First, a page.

The Burrowing Behavior of Dekay's Brownsnakes

Dekay's Brownsnakes are generally small and inconspicuous reptiles, spending their days hiding under rocks and chasing after critters like slugs and earthworms. Yesterday I flipped over a rock in my yard and to my surprise, found this year's first live Dekay's, a relatively small juvenile (based on size, most likely). I decided to set up a temporary enclosure in a Tupperware to observe its behavior overnight and into the next day, when I would release it back where I found it.

The serpent hotel featured a rock and a piece of bark for it to seek shelter under (they are frequently found under rocks and wood boards), a stick, and a water dish for soaking and drinking. I used coconut soil bedding for the substrate because that's what I had on hand. Something important to keep in mind when dealing with Dekay's is that they cannot use newspapers or paper towels or bare enclosure floors like other species might be able to. They thrive when they have at least an inch of substrate, whether it's soil or coconut bedding. What I would discover is that the substrate I chose actually enabled it to burrow more easily, but more on that later.

In the first few hours of captivity, it stayed above the surface, doing laps around the perimeter. Later that day when I went to check on it, it was nowhere to be found. A quick glance at the sides of the enclosure revealed that it had actually burrowed underneath the substrate and was hiding in a little tunnel it had created. Sometimes it would stick its head out from one end of the rock while its body was curled up under it, and other times it was curled up tightly in one of its tunnels. The tunnels did not ever collapse and were visible from the sides along the Tupperware. I imagine that it either made a web of tunnels across the entire enclosure or just one that wrapped around the sides. It spent a large portion of its time underground, resting and slithering through the tunnel system.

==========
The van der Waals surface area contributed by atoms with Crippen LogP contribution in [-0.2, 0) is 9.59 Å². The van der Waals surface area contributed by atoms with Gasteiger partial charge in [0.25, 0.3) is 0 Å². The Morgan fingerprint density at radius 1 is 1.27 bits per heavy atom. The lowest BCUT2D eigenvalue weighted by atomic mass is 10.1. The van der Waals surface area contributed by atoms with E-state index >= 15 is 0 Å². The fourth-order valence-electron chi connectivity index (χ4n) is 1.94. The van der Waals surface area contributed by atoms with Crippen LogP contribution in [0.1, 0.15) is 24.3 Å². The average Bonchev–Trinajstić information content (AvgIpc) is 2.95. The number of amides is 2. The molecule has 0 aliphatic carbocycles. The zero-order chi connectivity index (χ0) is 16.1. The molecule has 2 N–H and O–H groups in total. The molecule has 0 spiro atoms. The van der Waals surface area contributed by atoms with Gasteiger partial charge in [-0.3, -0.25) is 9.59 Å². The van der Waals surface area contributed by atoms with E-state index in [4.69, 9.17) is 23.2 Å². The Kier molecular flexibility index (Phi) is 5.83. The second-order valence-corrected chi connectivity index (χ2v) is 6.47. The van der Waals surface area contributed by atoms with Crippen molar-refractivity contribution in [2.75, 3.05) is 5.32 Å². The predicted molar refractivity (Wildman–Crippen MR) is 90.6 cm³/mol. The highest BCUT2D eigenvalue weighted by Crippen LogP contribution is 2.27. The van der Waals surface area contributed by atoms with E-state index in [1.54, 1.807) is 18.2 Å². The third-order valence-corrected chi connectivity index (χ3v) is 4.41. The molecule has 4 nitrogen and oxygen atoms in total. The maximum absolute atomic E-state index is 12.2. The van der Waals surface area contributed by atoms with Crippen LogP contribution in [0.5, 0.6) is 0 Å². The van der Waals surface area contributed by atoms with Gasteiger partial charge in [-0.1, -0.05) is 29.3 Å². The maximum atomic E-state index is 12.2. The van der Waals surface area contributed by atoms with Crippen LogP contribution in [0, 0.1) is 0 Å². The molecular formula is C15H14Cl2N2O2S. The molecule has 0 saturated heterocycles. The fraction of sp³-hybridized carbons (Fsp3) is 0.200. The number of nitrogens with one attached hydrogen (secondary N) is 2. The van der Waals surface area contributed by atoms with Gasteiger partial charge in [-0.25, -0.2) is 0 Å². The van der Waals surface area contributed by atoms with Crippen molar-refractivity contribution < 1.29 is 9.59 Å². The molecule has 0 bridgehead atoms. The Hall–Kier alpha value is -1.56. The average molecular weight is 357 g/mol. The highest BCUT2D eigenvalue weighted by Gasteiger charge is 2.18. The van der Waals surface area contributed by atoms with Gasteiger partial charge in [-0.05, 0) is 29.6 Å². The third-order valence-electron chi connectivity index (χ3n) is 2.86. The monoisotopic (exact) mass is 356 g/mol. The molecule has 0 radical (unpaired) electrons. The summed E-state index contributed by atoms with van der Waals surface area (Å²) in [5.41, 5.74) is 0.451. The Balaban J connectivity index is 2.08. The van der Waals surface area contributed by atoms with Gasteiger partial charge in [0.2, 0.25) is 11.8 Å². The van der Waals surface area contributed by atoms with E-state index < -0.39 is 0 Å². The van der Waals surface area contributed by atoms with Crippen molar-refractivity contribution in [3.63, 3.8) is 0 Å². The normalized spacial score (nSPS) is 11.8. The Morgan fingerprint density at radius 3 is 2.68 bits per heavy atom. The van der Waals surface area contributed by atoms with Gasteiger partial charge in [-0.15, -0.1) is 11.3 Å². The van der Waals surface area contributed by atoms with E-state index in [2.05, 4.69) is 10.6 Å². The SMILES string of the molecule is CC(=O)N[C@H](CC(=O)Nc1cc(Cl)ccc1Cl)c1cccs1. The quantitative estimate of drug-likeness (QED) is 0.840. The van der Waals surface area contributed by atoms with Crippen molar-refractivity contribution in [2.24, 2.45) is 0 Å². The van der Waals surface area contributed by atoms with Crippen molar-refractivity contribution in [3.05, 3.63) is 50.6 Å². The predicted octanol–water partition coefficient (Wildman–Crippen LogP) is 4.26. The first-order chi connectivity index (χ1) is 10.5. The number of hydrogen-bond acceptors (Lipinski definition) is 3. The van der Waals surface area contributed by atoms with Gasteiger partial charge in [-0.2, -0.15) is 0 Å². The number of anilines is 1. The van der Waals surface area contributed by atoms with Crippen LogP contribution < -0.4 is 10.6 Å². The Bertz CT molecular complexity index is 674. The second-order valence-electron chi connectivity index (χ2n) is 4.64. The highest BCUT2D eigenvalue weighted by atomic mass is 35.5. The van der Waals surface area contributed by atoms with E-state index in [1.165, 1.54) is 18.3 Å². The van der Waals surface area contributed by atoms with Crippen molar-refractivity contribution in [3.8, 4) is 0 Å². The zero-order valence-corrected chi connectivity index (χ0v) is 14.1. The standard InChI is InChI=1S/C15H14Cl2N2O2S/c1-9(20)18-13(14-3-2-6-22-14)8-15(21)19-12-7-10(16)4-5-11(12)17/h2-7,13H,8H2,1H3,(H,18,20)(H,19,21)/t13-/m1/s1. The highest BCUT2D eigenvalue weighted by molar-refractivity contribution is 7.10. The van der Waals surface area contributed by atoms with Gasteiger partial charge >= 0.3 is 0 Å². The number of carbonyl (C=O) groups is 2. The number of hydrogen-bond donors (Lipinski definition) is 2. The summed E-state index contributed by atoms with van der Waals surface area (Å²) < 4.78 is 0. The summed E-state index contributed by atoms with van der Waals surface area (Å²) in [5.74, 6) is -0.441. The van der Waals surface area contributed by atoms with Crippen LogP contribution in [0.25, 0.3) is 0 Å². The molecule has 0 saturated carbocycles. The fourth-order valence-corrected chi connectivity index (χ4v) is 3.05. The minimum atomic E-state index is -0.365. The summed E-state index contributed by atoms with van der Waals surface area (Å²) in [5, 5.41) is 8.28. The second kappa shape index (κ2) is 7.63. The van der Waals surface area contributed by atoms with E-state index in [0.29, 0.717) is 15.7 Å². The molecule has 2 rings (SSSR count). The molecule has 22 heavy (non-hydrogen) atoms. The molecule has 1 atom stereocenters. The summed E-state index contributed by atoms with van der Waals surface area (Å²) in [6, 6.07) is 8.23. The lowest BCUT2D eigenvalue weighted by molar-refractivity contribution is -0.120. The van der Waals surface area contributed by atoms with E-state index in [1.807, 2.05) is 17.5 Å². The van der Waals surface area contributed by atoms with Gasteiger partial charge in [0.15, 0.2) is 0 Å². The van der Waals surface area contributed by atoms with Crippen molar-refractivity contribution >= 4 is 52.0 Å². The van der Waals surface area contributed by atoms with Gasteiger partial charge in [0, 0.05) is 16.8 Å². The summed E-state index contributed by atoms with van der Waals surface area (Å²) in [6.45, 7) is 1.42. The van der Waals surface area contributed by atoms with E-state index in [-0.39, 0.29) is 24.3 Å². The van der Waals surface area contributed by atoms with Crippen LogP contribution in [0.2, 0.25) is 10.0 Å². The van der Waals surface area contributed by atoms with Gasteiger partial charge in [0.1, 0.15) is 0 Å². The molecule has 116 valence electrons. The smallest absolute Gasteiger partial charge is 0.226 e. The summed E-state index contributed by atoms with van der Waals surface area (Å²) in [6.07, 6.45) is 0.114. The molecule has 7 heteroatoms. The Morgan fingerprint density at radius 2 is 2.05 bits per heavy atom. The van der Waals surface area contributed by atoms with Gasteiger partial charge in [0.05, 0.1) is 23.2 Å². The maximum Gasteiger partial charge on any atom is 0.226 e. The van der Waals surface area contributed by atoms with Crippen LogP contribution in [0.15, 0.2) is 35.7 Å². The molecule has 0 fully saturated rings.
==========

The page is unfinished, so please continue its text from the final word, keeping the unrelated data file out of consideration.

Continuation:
I am not entirely sure about the reasons for its burrowing, but I came up with a list of potential ones. The reason is probably a combination of them.

  • to hide from me, something that it is probably reasonably scared of
  • to regulate its body temperature

Or it might be neither of those. Maybe it's something else I didn't think of. Let me know if you know the reason for this behavior, I find it intriguing. I had never thought of Dekay's as being burrowing animals since I always find them curled up under rocks and flowerpots outside. Do they burrow like this in the wild, into the ground to travel? It is known that they use abandoned burrows of other animals for brumation, but maybe they utilize the underground in other ways. Whatever the reason, it's interesting behavior.

Posted on June 15, 2022 07:38 PM by mbwildlife mbwildlife


Photos / Sounds


Dekay's Brownsnake (Storeria dekayi)




June 2022


Held captive overnight only for observation, then released.



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